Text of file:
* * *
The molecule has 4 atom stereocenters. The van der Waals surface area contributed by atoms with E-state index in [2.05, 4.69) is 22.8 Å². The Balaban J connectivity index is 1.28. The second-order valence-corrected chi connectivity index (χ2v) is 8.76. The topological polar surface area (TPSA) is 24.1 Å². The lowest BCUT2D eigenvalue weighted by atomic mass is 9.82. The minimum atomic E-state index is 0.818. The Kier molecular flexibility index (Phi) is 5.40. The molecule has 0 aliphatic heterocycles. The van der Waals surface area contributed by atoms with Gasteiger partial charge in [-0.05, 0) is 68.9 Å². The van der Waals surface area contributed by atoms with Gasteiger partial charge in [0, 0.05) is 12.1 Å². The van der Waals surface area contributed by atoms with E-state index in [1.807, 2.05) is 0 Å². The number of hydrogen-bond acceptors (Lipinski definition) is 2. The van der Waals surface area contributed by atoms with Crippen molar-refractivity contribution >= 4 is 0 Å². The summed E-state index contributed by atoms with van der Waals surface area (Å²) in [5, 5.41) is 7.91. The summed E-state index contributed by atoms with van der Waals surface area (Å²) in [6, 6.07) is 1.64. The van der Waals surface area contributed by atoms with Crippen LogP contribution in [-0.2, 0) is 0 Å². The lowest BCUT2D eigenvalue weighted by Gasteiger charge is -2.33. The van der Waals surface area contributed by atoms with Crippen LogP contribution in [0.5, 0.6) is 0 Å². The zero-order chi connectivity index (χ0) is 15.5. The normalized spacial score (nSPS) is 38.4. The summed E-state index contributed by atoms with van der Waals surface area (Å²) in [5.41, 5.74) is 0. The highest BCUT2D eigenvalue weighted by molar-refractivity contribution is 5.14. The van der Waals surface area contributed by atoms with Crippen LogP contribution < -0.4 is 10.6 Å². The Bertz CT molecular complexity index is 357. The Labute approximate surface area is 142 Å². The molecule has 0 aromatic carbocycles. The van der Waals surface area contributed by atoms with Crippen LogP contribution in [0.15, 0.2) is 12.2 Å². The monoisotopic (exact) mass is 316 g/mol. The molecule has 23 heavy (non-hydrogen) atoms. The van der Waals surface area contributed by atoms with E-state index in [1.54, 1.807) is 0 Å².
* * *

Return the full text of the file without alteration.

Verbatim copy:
The molecule has 4 atom stereocenters. The van der Waals surface area contributed by atoms with E-state index in [2.05, 4.69) is 22.8 Å². The Balaban J connectivity index is 1.28. The second-order valence-corrected chi connectivity index (χ2v) is 8.76. The topological polar surface area (TPSA) is 24.1 Å². The lowest BCUT2D eigenvalue weighted by atomic mass is 9.82. The minimum atomic E-state index is 0.818. The Kier molecular flexibility index (Phi) is 5.40. The molecule has 0 aliphatic heterocycles. The van der Waals surface area contributed by atoms with Gasteiger partial charge in [-0.05, 0) is 68.9 Å². The van der Waals surface area contributed by atoms with Gasteiger partial charge in [0, 0.05) is 12.1 Å². The van der Waals surface area contributed by atoms with E-state index in [1.807, 2.05) is 0 Å². The number of hydrogen-bond acceptors (Lipinski definition) is 2. The van der Waals surface area contributed by atoms with Crippen molar-refractivity contribution >= 4 is 0 Å². The summed E-state index contributed by atoms with van der Waals surface area (Å²) in [5, 5.41) is 7.91. The summed E-state index contributed by atoms with van der Waals surface area (Å²) in [6, 6.07) is 1.64. The van der Waals surface area contributed by atoms with Crippen LogP contribution in [-0.2, 0) is 0 Å². The lowest BCUT2D eigenvalue weighted by Gasteiger charge is -2.33. The van der Waals surface area contributed by atoms with Crippen LogP contribution in [0.5, 0.6) is 0 Å². The zero-order chi connectivity index (χ0) is 15.5. The normalized spacial score (nSPS) is 38.4. The summed E-state index contributed by atoms with van der Waals surface area (Å²) in [5.41, 5.74) is 0. The highest BCUT2D eigenvalue weighted by molar-refractivity contribution is 5.14. The van der Waals surface area contributed by atoms with Crippen LogP contribution < -0.4 is 10.6 Å². The Bertz CT molecular complexity index is 357. The Labute approximate surface area is 142 Å². The molecule has 0 aromatic carbocycles. The van der Waals surface area contributed by atoms with Crippen LogP contribution in [0.15, 0.2) is 12.2 Å². The monoisotopic (exact) mass is 316 g/mol. The molecule has 23 heavy (non-hydrogen) atoms. The van der Waals surface area contributed by atoms with E-state index in [1.54, 1.807) is 0 Å².